Wisconsin governor, Koch brothers’ protégé becomes 15th GOP presidential candidate

Reuters/Jim Young
Wisconsin Governor Scott Walker joined the crowded race to be the Republican presidential nominee in 2016. His announcement makes him the 15th candidate in the GOP field, and he has the backing of the influential Koch brothers.

“I'm in. I'm running for president because Americans deserve a leader who will fight and win for them,” the 47-year-old Republican tweeted Monday morning.

He followed up the tweet with an 89-second video trumpeting his successes as the governor of Wisconsin.

“America needs new, fresh leadership with big, bold ideas from outside of Washington to actually get things done,” Walker says in the video. “In Wisconsin, we didn’t nibble around the edges. We enacted big, bold reforms that took power out of the hands of the big government special interests and gave it to the hard-working taxpayers ‒ and people’s lives are better because of it.”

He will officially declare his candidacy at a speech in Waukesha, Wisconsin on Monday afternoon.

The son of a Baptist minister, Walker dropped out of Marquette University and never graduated from college. He says he caught the “political bug” and became interested in public service during a week-long leadership and government training program in Wisconsin sponsored by the American Legion, followed by a similar national program in Washington, DC.

“Governor Walker’s sterling record of accomplishment ‒ historic pension reforms, tax cuts, right to work ‒ provide an impressive foundation as he begins this campaign, but, yes, they do help raise expectations for him,” Tim Phillips, the president of Americans for Prosperity ‒ a conservative advocacy group supported by the billionaire industrialists Charles G. and David H. Koch ‒ told the New York Times.

He has benefited politically from his close ties to the billionaire Koch brothers’ Americans for Prosperity, an organizing group for the Tea Party movement. Bloomberg deemed the Wisconsin governor the “King of Kochworld,” noting that Walker has the closest ties to the conservative siblings of any potential presidential Republican candidate.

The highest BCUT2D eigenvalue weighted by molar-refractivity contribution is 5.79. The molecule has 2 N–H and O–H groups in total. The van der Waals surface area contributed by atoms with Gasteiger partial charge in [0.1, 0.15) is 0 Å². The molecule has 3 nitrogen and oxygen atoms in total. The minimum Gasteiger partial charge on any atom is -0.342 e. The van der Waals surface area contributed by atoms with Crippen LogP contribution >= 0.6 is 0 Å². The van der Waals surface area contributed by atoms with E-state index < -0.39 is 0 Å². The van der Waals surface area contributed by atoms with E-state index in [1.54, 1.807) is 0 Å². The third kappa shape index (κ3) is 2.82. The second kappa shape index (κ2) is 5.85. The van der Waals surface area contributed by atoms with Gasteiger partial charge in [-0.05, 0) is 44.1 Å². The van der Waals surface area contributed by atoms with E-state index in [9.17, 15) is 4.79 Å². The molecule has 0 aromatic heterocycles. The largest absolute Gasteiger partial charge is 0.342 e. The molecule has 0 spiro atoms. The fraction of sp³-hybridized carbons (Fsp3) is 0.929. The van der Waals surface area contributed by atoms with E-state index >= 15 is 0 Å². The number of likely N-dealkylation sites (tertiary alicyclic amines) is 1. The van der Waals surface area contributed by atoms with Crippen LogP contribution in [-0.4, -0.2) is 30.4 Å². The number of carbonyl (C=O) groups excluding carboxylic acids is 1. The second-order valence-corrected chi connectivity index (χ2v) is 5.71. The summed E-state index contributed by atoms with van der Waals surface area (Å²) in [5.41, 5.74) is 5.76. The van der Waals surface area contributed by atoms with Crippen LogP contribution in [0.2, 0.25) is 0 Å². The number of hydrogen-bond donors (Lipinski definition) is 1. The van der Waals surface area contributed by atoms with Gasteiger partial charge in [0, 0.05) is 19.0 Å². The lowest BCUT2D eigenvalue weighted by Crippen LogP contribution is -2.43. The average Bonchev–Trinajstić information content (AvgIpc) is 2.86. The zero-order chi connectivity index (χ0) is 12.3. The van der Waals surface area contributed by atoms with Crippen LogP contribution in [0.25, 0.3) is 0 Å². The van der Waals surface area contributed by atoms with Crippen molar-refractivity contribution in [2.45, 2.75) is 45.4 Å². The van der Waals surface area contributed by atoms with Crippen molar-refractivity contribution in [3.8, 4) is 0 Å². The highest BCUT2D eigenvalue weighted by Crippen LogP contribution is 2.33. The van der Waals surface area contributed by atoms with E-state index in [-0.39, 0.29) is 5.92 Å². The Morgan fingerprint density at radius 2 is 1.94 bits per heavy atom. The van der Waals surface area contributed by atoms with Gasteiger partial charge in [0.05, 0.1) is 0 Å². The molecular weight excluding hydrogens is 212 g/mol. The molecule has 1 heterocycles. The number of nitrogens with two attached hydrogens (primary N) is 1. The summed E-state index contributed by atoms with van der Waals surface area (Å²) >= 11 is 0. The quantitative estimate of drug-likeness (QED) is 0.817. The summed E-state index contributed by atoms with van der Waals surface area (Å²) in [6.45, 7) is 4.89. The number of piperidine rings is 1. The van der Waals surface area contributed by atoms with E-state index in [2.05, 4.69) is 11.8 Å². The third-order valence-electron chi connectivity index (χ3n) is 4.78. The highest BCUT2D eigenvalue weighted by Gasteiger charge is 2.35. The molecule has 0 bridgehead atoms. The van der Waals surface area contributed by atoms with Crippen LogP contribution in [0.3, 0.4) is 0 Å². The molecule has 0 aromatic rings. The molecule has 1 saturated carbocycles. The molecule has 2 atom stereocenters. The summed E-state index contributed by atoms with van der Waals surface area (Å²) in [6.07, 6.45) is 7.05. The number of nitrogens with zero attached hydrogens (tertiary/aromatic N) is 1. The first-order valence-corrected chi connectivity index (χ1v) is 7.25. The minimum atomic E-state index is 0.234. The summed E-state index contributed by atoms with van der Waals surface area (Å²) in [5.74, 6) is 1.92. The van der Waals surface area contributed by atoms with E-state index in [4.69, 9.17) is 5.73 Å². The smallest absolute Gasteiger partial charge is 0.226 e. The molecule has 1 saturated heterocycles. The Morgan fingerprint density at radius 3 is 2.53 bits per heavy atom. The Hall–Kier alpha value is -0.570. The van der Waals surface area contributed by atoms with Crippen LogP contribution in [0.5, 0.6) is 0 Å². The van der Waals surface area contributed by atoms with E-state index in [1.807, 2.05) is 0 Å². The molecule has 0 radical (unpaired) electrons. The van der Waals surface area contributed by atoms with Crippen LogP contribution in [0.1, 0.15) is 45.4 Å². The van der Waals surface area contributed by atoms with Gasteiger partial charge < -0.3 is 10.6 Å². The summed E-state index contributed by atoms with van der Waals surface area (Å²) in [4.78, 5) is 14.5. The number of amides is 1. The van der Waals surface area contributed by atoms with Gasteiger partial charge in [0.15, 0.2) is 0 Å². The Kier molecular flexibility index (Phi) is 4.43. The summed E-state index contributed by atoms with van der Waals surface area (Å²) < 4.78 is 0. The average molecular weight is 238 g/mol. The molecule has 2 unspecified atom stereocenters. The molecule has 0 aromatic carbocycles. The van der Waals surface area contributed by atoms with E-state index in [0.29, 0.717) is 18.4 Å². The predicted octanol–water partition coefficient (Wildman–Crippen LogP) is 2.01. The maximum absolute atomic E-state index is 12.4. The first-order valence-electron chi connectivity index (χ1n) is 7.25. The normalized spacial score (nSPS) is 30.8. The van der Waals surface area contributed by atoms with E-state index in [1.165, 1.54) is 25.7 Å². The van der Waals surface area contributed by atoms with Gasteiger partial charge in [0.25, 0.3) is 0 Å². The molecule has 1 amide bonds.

Walker has been hurt by tumbling job-creation numbers in Wisconsin during his term as governor, though the state’s unemployment rate is lower than the national average. His standing among prominent Republicans has also fallen thanks to a series of gaffes, the NY Times reported. His fundraising has lagged behind that of GOP candidates who jumped in the race before he did.

“Walker had a great winter but maybe got a little cocky, a little ahead of himself, and now he really has to take the time to work Iowa and build up the resources to compete harder in the early primary states,” Ed Rollins, a veteran Republican consultant, told the NY Times.

Walker’s political idol is President Ronald Reagan, and he says that he has followed in the beloved Republican’s footsteps by cutting taxes and battling organized labor. His priorities as president would be reducing the size of the federal government, transferring some of its power to the states and restoring “a sense of safety for Americans and free-loving people around the world,” he told the NY Times in an email.

The Wisconsin governor is vehemently against President Barack Obama’s executive order to offer legal status to some illegal immigrants. Walker also recently endorsed an amendment to the US Constitution that would let each state decide whether or not to allow gay marriage. He is set to sign a Wisconsin bill that would ban all abortions in the state after 20 weeks, except if the life of the mother is in immediate jeopardy.

Walker started his career working for IBM, then the American Red Cross. He first eyed politics at age 22, when he lost a bid to represent a Milwaukee district in the Wisconsin State Assembly in 1990. Walker then moved to Wauwatosa, a more conservative district, and joined the state legislature after winning a 1993 special election. In another special election, this time in 2002, Walker became the Milwaukee County executive. He initially ran for Wisconsin governor in 2006, but dropped out after 14 months of campaigning, citing fundraising difficulties. He ran again in 2010, winning the governorship with the Republican Party’s endorsement.

Walker was the central figure during a divisive battle over the rights of union workers employed by the state in 2011. Intense protests in Wisconsin led to recall efforts of Republicans in the State Assembly in 2011, followed by an attempt to remove Walker himself from office. Both recall elections failed.